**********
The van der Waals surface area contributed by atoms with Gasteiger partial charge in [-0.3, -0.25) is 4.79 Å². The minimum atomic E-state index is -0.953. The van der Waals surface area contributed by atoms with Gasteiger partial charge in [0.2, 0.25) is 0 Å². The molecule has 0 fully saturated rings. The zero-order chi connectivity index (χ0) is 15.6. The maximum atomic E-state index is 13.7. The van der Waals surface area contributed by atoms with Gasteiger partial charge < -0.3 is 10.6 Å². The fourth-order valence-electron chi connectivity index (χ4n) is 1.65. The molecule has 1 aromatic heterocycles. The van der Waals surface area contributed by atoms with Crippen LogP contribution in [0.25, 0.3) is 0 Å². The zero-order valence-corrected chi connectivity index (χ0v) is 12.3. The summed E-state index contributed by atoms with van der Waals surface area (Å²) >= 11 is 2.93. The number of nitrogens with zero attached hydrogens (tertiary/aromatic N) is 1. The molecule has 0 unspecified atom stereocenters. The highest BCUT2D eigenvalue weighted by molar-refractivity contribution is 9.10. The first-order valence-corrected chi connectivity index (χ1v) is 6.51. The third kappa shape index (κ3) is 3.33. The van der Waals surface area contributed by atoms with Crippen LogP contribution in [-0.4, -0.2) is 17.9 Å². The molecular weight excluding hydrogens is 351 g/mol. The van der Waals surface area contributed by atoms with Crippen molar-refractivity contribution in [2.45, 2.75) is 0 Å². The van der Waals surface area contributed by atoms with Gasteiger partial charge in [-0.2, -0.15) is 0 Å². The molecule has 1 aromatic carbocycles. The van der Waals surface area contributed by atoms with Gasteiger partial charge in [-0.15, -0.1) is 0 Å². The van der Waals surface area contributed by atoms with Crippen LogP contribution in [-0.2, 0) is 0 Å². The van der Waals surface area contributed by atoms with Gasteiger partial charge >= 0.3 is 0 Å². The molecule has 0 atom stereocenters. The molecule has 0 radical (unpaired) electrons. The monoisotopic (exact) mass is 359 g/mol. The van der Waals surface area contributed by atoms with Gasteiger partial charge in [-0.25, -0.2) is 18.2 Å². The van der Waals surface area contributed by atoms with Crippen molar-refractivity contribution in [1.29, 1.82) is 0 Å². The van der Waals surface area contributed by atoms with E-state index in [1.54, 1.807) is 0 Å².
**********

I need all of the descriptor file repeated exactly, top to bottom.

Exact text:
The van der Waals surface area contributed by atoms with Gasteiger partial charge in [-0.3, -0.25) is 4.79 Å². The minimum atomic E-state index is -0.953. The van der Waals surface area contributed by atoms with Gasteiger partial charge in [0.2, 0.25) is 0 Å². The molecule has 0 fully saturated rings. The zero-order chi connectivity index (χ0) is 15.6. The maximum atomic E-state index is 13.7. The van der Waals surface area contributed by atoms with Gasteiger partial charge < -0.3 is 10.6 Å². The fourth-order valence-electron chi connectivity index (χ4n) is 1.65. The molecule has 1 aromatic heterocycles. The van der Waals surface area contributed by atoms with Crippen LogP contribution in [0.25, 0.3) is 0 Å². The zero-order valence-corrected chi connectivity index (χ0v) is 12.3. The summed E-state index contributed by atoms with van der Waals surface area (Å²) >= 11 is 2.93. The number of nitrogens with zero attached hydrogens (tertiary/aromatic N) is 1. The molecule has 0 unspecified atom stereocenters. The highest BCUT2D eigenvalue weighted by molar-refractivity contribution is 9.10. The first-order valence-corrected chi connectivity index (χ1v) is 6.51. The third kappa shape index (κ3) is 3.33. The van der Waals surface area contributed by atoms with Crippen LogP contribution in [-0.4, -0.2) is 17.9 Å². The molecular weight excluding hydrogens is 351 g/mol. The van der Waals surface area contributed by atoms with Crippen molar-refractivity contribution in [2.45, 2.75) is 0 Å². The van der Waals surface area contributed by atoms with Gasteiger partial charge in [-0.2, -0.15) is 0 Å². The molecule has 1 aromatic carbocycles. The van der Waals surface area contributed by atoms with Gasteiger partial charge in [-0.15, -0.1) is 0 Å². The van der Waals surface area contributed by atoms with Crippen LogP contribution in [-0.2, 0) is 0 Å². The van der Waals surface area contributed by atoms with Gasteiger partial charge >= 0.3 is 0 Å². The molecule has 0 atom stereocenters. The molecule has 0 radical (unpaired) electrons. The monoisotopic (exact) mass is 359 g/mol. The van der Waals surface area contributed by atoms with Gasteiger partial charge in [-0.25, -0.2) is 18.2 Å². The van der Waals surface area contributed by atoms with Crippen molar-refractivity contribution in [1.29, 1.82) is 0 Å². The van der Waals surface area contributed by atoms with E-state index in [1.54, 1.807) is 0 Å².